Many commercial tenants that fail to pay rent because the premises are not “up to snuff” operate under the mistaken impression that they can continue to operate the business and defend their failure to pay rent by simply alleging that the landlord deprived them of the use of the premises. As the lady in the commercial says, “that’s not how any of this works!”
The essence of such a defense by a tenant relates to the condition of the premises, or its habitability.» Read More
If you are a commercial landlord, then chances are you have a relatively good relationship with your tenants. However, there are instances where a landlord and one of the tenants fall into a toxic relationship, or the tenant simply runs into financial difficulties resulting in nonpayment of rent, forcing the landlord to file an eviction action.
What can a landlord expect to have happen at the trial?» Read More
A Letter of Credit (“LOC”) is simply an agreement from a bank guaranteeing that Party A’s payment to Party B will be received on time and for the correct amount. LOC’s are used primarily in sizeable international trade transactions, i.e., a supplier in one country and a customer in another. LOC’s, however, can also be useful, and are regularly employed, in long-term commercial lease situations. » Read More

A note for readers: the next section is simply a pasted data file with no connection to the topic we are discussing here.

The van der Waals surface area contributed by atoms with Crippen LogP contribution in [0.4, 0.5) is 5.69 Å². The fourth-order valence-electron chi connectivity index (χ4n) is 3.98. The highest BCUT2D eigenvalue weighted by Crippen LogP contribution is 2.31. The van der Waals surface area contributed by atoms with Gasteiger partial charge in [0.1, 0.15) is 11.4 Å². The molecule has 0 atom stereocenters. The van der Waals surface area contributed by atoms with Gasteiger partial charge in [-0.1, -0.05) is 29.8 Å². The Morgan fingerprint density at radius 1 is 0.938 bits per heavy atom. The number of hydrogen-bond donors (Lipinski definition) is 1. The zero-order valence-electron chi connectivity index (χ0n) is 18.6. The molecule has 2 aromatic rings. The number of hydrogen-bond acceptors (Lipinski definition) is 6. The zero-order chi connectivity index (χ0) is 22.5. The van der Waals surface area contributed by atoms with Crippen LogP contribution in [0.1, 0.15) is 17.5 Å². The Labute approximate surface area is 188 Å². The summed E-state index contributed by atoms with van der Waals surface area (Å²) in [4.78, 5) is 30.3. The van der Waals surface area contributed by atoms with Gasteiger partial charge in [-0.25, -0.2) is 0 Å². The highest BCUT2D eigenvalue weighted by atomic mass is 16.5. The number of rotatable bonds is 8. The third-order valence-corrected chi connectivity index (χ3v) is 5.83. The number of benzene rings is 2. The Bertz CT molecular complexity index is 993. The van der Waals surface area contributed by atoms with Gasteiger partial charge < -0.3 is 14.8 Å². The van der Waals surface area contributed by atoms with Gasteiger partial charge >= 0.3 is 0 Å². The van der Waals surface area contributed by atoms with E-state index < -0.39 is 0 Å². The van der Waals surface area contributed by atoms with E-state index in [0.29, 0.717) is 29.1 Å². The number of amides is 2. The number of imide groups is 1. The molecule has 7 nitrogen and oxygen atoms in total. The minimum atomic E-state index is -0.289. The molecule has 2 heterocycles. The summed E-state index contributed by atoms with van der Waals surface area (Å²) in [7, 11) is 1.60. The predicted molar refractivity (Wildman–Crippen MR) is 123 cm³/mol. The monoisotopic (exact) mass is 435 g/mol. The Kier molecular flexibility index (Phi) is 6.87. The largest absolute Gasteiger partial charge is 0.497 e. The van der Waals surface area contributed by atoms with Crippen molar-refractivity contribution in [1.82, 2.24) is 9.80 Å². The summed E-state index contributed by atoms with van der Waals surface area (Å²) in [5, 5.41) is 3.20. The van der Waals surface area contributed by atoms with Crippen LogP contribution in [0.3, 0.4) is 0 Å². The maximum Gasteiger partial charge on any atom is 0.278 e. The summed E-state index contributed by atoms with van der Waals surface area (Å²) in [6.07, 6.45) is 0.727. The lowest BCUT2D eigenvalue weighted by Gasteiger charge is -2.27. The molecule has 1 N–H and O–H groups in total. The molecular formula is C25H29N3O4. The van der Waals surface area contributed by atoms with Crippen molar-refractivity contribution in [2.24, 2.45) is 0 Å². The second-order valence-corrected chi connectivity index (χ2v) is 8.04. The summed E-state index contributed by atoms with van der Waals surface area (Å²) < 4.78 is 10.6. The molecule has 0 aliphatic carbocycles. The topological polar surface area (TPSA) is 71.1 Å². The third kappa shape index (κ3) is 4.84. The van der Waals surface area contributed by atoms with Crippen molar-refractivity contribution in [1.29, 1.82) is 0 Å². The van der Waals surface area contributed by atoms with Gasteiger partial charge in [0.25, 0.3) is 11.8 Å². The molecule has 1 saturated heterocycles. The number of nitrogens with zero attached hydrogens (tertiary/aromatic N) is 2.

I previously wrote in this blog about the distraint process available to commercial landlords in New Jersey – a sometimes cumbersome process the purpose of which is to put into the landlord’s pocket at least some of the back rent due from a defaulting tenant (see The Distress of Distraint). In addition to the distraint statutes, there are other means available by way of statutes and contract provisions to protect a commercial landlord’s entitlement to unpaid back rent. » Read More
On Wednesday of last week, St. Patrick’s Day, the luck of the Irish was with a commercial tenant who happened to be a defendant in a condemnation action in which the owner’s interest in the property was not being condemned. In Town of Kearny v. Discount City, the New Jersey Supreme Court dismissed a condemnation action filed by the Town of Kearny, because its designated developer, who was also the landlord, failed to engage in bona fide negotiations with the only remaining holdout tenant, even though the lease between the landlord and tenant contained a standard condemnation clause in which it bargained away its right to receive compensation in a taking.» Read More